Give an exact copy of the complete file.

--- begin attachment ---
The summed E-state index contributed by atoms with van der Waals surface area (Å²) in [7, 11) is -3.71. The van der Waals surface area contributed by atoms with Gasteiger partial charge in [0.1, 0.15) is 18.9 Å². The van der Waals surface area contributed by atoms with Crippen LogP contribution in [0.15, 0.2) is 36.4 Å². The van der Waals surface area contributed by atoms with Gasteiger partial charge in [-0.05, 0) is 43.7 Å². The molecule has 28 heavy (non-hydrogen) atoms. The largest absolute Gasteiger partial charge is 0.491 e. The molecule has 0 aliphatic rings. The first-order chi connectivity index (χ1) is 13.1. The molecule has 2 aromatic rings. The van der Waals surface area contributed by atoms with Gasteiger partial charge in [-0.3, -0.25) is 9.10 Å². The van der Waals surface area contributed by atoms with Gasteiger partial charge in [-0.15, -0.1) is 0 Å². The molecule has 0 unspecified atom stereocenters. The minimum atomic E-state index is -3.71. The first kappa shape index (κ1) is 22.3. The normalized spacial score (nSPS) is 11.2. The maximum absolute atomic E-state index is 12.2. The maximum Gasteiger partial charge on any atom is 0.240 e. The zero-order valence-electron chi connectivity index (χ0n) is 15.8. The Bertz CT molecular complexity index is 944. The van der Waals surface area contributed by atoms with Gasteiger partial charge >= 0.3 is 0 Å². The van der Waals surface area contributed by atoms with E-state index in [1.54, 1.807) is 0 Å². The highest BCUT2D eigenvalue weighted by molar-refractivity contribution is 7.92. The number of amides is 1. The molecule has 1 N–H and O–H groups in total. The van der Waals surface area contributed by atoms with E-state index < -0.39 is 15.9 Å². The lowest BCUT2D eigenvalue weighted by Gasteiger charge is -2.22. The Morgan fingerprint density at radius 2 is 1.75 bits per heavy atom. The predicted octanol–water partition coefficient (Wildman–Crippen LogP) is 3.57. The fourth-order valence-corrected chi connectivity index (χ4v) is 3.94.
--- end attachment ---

The summed E-state index contributed by atoms with van der Waals surface area (Å²) in [7, 11) is -3.71. The van der Waals surface area contributed by atoms with Gasteiger partial charge in [0.1, 0.15) is 18.9 Å². The van der Waals surface area contributed by atoms with Crippen LogP contribution in [0.15, 0.2) is 36.4 Å². The van der Waals surface area contributed by atoms with Gasteiger partial charge in [-0.05, 0) is 43.7 Å². The molecule has 28 heavy (non-hydrogen) atoms. The largest absolute Gasteiger partial charge is 0.491 e. The molecule has 0 aliphatic rings. The first-order chi connectivity index (χ1) is 13.1. The molecule has 2 aromatic rings. The van der Waals surface area contributed by atoms with Gasteiger partial charge in [-0.3, -0.25) is 9.10 Å². The van der Waals surface area contributed by atoms with Gasteiger partial charge in [-0.15, -0.1) is 0 Å². The molecule has 0 unspecified atom stereocenters. The minimum atomic E-state index is -3.71. The first kappa shape index (κ1) is 22.3. The normalized spacial score (nSPS) is 11.2. The maximum absolute atomic E-state index is 12.2. The maximum Gasteiger partial charge on any atom is 0.240 e. The zero-order valence-electron chi connectivity index (χ0n) is 15.8. The Bertz CT molecular complexity index is 944. The van der Waals surface area contributed by atoms with Gasteiger partial charge >= 0.3 is 0 Å². The van der Waals surface area contributed by atoms with E-state index in [1.54, 1.807) is 0 Å². The highest BCUT2D eigenvalue weighted by molar-refractivity contribution is 7.92. The number of amides is 1. The molecule has 1 N–H and O–H groups in total. The van der Waals surface area contributed by atoms with E-state index < -0.39 is 15.9 Å². The lowest BCUT2D eigenvalue weighted by Gasteiger charge is -2.22. The Morgan fingerprint density at radius 2 is 1.75 bits per heavy atom. The predicted octanol–water partition coefficient (Wildman–Crippen LogP) is 3.57. The fourth-order valence-corrected chi connectivity index (χ4v) is 3.94.